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To Hear One More Laugh






We buried my grandmother in July. The photo above is my last of her. I took it to show family members who needed to know she was feeling better on this particular day. These final weeks were spent in the hospital — well over a month of needles and meds and ups and downs. On this day, I happened to be up on the 3rd floor with her, and so my dad, ever her companion, took the chance to stretch his legs. On his return, he brought back coffee for each of us. Meema was so happy about it; nonetheless, I didn't put this photo in her slide show at the funeral. When someone has suffered a chronic illness like congenital heart disease, you don't want to show them at their worst. Now, after over a month, I don't know if it is her at her worst. Perhaps it is her best. The pain and the discomfort at the end made her so mad, and sometimes not like her usual self, but in this photo, her hair may be sticking out a bit, but I can see the beginnings of a smile as she laughed at me for taking a photo of such a mundane event. Even so, she relished that cup of joe and told me twice how good it was. She knew how to enjoy the simple things.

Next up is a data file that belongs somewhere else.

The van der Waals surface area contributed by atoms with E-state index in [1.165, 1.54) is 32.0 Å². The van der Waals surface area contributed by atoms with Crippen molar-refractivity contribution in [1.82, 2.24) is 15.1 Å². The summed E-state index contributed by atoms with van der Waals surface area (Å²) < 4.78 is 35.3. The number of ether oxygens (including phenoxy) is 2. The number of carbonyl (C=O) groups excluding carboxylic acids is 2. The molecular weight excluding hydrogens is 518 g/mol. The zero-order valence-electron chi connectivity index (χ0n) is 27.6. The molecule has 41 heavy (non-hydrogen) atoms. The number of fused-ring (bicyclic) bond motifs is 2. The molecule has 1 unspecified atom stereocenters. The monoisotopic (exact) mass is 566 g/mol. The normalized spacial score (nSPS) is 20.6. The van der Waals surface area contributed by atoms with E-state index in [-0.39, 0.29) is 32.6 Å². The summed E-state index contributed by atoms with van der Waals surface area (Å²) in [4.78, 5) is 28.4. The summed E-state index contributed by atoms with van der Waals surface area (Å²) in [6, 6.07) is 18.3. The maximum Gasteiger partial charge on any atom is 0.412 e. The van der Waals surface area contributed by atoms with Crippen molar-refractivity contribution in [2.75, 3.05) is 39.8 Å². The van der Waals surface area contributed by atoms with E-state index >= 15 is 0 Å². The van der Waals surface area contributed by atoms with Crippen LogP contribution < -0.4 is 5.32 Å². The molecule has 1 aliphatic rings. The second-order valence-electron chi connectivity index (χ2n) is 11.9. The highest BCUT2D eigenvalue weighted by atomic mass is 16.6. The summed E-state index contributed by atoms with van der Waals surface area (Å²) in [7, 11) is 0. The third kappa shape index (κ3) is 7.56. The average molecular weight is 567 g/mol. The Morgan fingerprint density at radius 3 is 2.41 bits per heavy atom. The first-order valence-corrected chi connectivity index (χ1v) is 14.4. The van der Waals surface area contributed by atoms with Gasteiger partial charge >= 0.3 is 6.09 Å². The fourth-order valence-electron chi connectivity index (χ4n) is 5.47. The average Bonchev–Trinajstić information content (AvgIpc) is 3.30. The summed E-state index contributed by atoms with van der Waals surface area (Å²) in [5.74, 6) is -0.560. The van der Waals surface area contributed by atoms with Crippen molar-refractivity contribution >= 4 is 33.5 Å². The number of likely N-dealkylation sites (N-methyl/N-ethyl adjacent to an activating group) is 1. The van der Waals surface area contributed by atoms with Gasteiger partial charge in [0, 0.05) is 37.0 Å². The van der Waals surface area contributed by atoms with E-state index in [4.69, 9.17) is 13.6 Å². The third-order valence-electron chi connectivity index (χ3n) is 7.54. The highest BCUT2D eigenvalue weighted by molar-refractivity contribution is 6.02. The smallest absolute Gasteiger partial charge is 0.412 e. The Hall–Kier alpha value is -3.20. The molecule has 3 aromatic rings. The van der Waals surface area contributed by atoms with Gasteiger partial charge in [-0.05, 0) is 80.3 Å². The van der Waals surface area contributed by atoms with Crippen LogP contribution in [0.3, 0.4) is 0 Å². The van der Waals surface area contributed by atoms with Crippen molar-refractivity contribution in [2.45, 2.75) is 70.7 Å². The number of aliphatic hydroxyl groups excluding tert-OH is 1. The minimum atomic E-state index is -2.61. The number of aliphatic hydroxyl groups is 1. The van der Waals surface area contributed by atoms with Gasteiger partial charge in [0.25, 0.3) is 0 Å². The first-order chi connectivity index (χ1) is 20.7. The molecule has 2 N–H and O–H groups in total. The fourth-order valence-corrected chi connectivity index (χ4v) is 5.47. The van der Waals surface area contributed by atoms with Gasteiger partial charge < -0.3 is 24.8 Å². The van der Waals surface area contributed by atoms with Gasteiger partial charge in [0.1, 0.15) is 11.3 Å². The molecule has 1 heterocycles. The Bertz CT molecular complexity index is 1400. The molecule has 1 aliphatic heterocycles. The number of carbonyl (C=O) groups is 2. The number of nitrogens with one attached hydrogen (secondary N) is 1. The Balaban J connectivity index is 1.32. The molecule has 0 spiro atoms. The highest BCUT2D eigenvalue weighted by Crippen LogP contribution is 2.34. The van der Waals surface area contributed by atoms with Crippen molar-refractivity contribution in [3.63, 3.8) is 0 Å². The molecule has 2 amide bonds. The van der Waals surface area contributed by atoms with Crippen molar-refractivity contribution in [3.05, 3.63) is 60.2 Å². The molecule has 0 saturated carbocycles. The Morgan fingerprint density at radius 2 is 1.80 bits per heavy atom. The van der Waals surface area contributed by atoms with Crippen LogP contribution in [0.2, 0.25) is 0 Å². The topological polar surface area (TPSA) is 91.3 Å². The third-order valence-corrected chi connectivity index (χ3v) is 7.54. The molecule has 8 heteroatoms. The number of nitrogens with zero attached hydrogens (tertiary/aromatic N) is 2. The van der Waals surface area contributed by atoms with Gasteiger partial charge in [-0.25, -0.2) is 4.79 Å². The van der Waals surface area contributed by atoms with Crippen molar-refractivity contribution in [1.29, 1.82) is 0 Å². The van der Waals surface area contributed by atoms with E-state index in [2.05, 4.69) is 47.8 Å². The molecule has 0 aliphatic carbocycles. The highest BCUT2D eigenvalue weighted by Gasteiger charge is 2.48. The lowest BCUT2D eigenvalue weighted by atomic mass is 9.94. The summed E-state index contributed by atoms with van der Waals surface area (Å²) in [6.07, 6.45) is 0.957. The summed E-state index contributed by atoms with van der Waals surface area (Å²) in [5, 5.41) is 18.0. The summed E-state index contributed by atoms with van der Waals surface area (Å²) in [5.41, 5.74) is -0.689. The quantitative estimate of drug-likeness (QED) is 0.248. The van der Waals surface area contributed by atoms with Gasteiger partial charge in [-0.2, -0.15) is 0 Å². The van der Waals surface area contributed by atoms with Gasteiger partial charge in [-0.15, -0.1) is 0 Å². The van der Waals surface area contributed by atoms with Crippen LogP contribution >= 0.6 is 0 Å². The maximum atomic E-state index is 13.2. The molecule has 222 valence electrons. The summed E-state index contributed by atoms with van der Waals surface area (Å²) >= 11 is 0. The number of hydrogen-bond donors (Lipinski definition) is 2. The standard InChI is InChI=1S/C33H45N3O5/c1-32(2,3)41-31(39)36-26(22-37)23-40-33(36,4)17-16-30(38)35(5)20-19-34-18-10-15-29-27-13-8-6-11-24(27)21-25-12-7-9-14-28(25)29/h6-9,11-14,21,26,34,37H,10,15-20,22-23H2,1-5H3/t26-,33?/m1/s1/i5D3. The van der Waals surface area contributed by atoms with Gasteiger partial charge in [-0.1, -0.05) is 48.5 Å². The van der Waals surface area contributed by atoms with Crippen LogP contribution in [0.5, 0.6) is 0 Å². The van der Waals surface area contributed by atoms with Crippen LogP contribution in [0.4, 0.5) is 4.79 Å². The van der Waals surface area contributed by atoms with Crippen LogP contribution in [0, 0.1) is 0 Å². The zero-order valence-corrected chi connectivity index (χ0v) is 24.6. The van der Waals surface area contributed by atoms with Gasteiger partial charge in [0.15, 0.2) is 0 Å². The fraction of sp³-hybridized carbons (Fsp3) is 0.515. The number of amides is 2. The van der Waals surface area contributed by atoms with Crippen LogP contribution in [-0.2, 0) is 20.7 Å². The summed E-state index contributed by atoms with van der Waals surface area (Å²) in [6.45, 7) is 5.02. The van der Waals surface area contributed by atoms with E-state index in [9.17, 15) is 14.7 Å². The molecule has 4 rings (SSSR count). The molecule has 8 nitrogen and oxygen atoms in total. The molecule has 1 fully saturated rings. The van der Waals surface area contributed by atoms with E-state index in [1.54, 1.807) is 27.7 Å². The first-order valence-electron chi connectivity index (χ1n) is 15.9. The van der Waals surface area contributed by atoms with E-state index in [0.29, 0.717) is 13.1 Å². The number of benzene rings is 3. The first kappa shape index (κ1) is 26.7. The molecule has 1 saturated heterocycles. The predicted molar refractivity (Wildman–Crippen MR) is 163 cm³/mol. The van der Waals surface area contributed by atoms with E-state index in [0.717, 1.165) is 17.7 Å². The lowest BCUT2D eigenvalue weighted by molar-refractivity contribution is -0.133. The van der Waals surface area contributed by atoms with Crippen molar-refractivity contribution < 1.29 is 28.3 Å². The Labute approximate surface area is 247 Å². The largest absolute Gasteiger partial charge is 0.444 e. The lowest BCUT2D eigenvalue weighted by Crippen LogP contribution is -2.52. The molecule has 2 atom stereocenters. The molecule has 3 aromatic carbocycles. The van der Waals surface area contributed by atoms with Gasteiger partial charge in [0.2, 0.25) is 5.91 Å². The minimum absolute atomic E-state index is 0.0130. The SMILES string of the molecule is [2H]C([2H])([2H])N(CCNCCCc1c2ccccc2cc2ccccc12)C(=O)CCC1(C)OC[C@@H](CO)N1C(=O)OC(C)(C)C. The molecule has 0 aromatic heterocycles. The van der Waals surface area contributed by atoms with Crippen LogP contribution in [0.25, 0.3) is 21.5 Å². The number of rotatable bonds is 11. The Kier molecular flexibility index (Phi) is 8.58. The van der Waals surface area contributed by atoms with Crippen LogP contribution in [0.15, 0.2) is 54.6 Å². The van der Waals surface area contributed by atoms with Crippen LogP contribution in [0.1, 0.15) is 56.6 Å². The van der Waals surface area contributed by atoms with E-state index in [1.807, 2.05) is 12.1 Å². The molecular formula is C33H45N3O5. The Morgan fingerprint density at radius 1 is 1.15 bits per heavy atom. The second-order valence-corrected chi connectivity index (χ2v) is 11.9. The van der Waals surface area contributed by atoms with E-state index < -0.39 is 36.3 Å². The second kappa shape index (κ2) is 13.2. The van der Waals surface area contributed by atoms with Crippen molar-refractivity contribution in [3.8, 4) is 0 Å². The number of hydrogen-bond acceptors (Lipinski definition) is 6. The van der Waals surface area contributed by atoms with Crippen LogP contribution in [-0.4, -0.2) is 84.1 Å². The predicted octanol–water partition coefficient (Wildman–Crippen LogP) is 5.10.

I fear the day I forget how Meema looked and sounded. I'll only have photos like these. I am a mix of sadness and gratitude and . . . I don't know. I think of her at odd moments with a smile and tears caught in my throat. I also don't think of her at all. The relentless turning of the world alters our grief and our memories and our very ability to remember what we wish.

A death marks the end of a life here on earth, but it also marks the end of a history for those left behind. When someone we love dies, we mourn their loss by wishing to take one more trip with them, to hear one more laugh, to be near them and occupy the same air, just one more time. Memories come unbidden. We see the same colored hair or hear the same sigh, and we think, “Oh, there you are.” Only, they are not there, not the way we want them to be. Our history of our beloved has ceased. The stories here on this planet appear to end, a quick and sharp drop off that catches us all wrong and turns us inside out.

To comfort one another, we say, “Oh, they are not suffering anymore. They are with God.” That may be true, but the need to say such things reveals what is hidden, the unsaid, the unmentionable. Death really isn’t okay. Though it is inevitable and comes to us all, it is the ultimate evil. It is what reveals our progress as a sham. It severs, it breaks, it tears asunder. Death is that which makes us all equal, and in a culture ever obsessed with what is fair, it reveals that justice is a cruel master. In being equal, we are condemned all the same, and it is not the equality we imagined it to be.